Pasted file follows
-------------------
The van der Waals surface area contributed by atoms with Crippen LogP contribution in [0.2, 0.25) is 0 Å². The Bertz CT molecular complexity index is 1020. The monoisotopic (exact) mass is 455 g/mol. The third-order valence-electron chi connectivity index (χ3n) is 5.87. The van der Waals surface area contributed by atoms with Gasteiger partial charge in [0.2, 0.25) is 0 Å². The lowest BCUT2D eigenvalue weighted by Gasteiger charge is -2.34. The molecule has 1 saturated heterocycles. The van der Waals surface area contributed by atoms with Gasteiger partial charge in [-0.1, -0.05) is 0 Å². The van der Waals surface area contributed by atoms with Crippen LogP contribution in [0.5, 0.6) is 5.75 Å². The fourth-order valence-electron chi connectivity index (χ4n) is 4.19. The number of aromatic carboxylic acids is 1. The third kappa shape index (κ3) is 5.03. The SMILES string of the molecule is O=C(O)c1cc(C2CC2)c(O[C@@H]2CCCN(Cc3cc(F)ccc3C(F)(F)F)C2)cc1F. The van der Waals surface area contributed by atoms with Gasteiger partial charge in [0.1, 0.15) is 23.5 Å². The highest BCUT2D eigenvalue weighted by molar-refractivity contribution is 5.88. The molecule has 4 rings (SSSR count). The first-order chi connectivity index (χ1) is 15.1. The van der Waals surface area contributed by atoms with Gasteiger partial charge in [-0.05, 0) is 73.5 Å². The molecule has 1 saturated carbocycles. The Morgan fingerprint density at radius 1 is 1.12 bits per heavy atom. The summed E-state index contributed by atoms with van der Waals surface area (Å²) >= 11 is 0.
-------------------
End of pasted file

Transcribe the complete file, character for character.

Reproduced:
The van der Waals surface area contributed by atoms with Crippen LogP contribution in [0.2, 0.25) is 0 Å². The Bertz CT molecular complexity index is 1020. The monoisotopic (exact) mass is 455 g/mol. The third-order valence-electron chi connectivity index (χ3n) is 5.87. The van der Waals surface area contributed by atoms with Gasteiger partial charge in [0.2, 0.25) is 0 Å². The lowest BCUT2D eigenvalue weighted by Gasteiger charge is -2.34. The molecule has 1 saturated heterocycles. The van der Waals surface area contributed by atoms with Gasteiger partial charge in [-0.1, -0.05) is 0 Å². The van der Waals surface area contributed by atoms with Crippen LogP contribution in [0.5, 0.6) is 5.75 Å². The fourth-order valence-electron chi connectivity index (χ4n) is 4.19. The number of aromatic carboxylic acids is 1. The third kappa shape index (κ3) is 5.03. The SMILES string of the molecule is O=C(O)c1cc(C2CC2)c(O[C@@H]2CCCN(Cc3cc(F)ccc3C(F)(F)F)C2)cc1F. The van der Waals surface area contributed by atoms with Gasteiger partial charge in [0.1, 0.15) is 23.5 Å². The highest BCUT2D eigenvalue weighted by molar-refractivity contribution is 5.88. The molecule has 4 rings (SSSR count). The first-order chi connectivity index (χ1) is 15.1. The van der Waals surface area contributed by atoms with Gasteiger partial charge in [-0.05, 0) is 73.5 Å². The molecule has 1 saturated carbocycles. The Morgan fingerprint density at radius 1 is 1.12 bits per heavy atom. The summed E-state index contributed by atoms with van der Waals surface area (Å²) >= 11 is 0.